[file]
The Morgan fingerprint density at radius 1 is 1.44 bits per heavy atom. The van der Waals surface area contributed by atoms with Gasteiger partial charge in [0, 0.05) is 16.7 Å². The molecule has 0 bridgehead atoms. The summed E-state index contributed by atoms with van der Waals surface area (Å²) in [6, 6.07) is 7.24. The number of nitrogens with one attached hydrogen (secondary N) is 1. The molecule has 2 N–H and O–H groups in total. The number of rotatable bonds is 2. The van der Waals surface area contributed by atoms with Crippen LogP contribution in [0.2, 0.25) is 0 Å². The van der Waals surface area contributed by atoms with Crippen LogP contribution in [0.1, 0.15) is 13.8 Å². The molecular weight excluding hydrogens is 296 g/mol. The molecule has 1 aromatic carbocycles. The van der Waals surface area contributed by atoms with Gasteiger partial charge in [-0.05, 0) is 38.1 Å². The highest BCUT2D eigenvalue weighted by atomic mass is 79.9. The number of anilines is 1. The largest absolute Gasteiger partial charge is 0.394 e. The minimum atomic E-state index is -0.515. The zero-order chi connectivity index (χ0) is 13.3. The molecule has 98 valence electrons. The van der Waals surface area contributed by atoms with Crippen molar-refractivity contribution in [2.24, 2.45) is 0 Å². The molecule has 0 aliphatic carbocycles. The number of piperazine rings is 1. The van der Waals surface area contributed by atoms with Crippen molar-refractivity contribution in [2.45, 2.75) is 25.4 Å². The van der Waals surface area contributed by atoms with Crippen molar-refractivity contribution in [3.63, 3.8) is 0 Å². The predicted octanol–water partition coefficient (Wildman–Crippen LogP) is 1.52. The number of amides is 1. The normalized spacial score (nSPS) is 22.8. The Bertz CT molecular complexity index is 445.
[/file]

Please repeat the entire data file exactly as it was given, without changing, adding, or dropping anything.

The Morgan fingerprint density at radius 1 is 1.44 bits per heavy atom. The van der Waals surface area contributed by atoms with Gasteiger partial charge in [0, 0.05) is 16.7 Å². The molecule has 0 bridgehead atoms. The summed E-state index contributed by atoms with van der Waals surface area (Å²) in [6, 6.07) is 7.24. The number of nitrogens with one attached hydrogen (secondary N) is 1. The molecule has 2 N–H and O–H groups in total. The number of rotatable bonds is 2. The van der Waals surface area contributed by atoms with Crippen LogP contribution in [0.2, 0.25) is 0 Å². The van der Waals surface area contributed by atoms with Crippen LogP contribution in [0.1, 0.15) is 13.8 Å². The molecular weight excluding hydrogens is 296 g/mol. The molecule has 1 aromatic carbocycles. The van der Waals surface area contributed by atoms with Gasteiger partial charge in [-0.05, 0) is 38.1 Å². The highest BCUT2D eigenvalue weighted by atomic mass is 79.9. The number of anilines is 1. The largest absolute Gasteiger partial charge is 0.394 e. The minimum atomic E-state index is -0.515. The zero-order chi connectivity index (χ0) is 13.3. The molecule has 98 valence electrons. The van der Waals surface area contributed by atoms with Crippen molar-refractivity contribution in [2.24, 2.45) is 0 Å². The molecule has 0 aliphatic carbocycles. The number of piperazine rings is 1. The van der Waals surface area contributed by atoms with Crippen molar-refractivity contribution in [2.45, 2.75) is 25.4 Å². The van der Waals surface area contributed by atoms with Crippen molar-refractivity contribution in [3.63, 3.8) is 0 Å². The predicted octanol–water partition coefficient (Wildman–Crippen LogP) is 1.52. The number of amides is 1. The normalized spacial score (nSPS) is 22.8. The Bertz CT molecular complexity index is 445.